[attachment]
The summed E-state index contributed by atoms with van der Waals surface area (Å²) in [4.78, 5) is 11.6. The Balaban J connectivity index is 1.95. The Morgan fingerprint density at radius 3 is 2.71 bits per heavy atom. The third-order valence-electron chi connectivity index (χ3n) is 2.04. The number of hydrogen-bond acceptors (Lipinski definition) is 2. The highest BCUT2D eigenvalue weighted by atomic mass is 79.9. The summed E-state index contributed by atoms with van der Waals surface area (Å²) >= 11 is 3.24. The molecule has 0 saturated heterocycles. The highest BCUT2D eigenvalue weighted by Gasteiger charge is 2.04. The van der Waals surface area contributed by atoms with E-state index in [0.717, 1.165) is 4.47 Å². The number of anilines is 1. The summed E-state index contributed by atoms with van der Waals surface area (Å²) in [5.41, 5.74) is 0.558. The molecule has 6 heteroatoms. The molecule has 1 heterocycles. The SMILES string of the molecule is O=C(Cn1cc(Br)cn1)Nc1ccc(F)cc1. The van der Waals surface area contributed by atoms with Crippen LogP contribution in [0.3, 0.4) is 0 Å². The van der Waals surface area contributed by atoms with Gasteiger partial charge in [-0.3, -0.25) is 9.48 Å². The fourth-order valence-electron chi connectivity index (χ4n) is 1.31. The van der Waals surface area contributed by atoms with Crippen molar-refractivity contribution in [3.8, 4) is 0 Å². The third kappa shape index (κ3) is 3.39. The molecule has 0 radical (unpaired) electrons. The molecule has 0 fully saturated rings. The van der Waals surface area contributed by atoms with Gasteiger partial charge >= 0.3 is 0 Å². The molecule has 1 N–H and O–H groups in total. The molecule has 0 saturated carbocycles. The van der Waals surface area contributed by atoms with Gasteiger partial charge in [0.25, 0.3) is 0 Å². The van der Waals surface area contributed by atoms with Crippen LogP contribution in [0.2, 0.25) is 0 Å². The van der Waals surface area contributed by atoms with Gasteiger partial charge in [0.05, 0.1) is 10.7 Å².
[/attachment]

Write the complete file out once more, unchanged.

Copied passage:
The summed E-state index contributed by atoms with van der Waals surface area (Å²) in [4.78, 5) is 11.6. The Balaban J connectivity index is 1.95. The Morgan fingerprint density at radius 3 is 2.71 bits per heavy atom. The third-order valence-electron chi connectivity index (χ3n) is 2.04. The number of hydrogen-bond acceptors (Lipinski definition) is 2. The highest BCUT2D eigenvalue weighted by atomic mass is 79.9. The summed E-state index contributed by atoms with van der Waals surface area (Å²) >= 11 is 3.24. The molecule has 0 saturated heterocycles. The highest BCUT2D eigenvalue weighted by Gasteiger charge is 2.04. The van der Waals surface area contributed by atoms with E-state index in [0.717, 1.165) is 4.47 Å². The number of anilines is 1. The summed E-state index contributed by atoms with van der Waals surface area (Å²) in [5.41, 5.74) is 0.558. The molecule has 6 heteroatoms. The molecule has 1 heterocycles. The SMILES string of the molecule is O=C(Cn1cc(Br)cn1)Nc1ccc(F)cc1. The van der Waals surface area contributed by atoms with Crippen LogP contribution in [0.3, 0.4) is 0 Å². The van der Waals surface area contributed by atoms with Gasteiger partial charge in [-0.3, -0.25) is 9.48 Å². The fourth-order valence-electron chi connectivity index (χ4n) is 1.31. The van der Waals surface area contributed by atoms with Crippen molar-refractivity contribution in [3.8, 4) is 0 Å². The third kappa shape index (κ3) is 3.39. The molecule has 0 radical (unpaired) electrons. The molecule has 0 fully saturated rings. The van der Waals surface area contributed by atoms with Gasteiger partial charge >= 0.3 is 0 Å². The molecule has 1 N–H and O–H groups in total. The molecule has 0 saturated carbocycles. The van der Waals surface area contributed by atoms with Gasteiger partial charge in [0.25, 0.3) is 0 Å². The van der Waals surface area contributed by atoms with Crippen LogP contribution in [0.2, 0.25) is 0 Å². The van der Waals surface area contributed by atoms with Gasteiger partial charge in [0.05, 0.1) is 10.7 Å².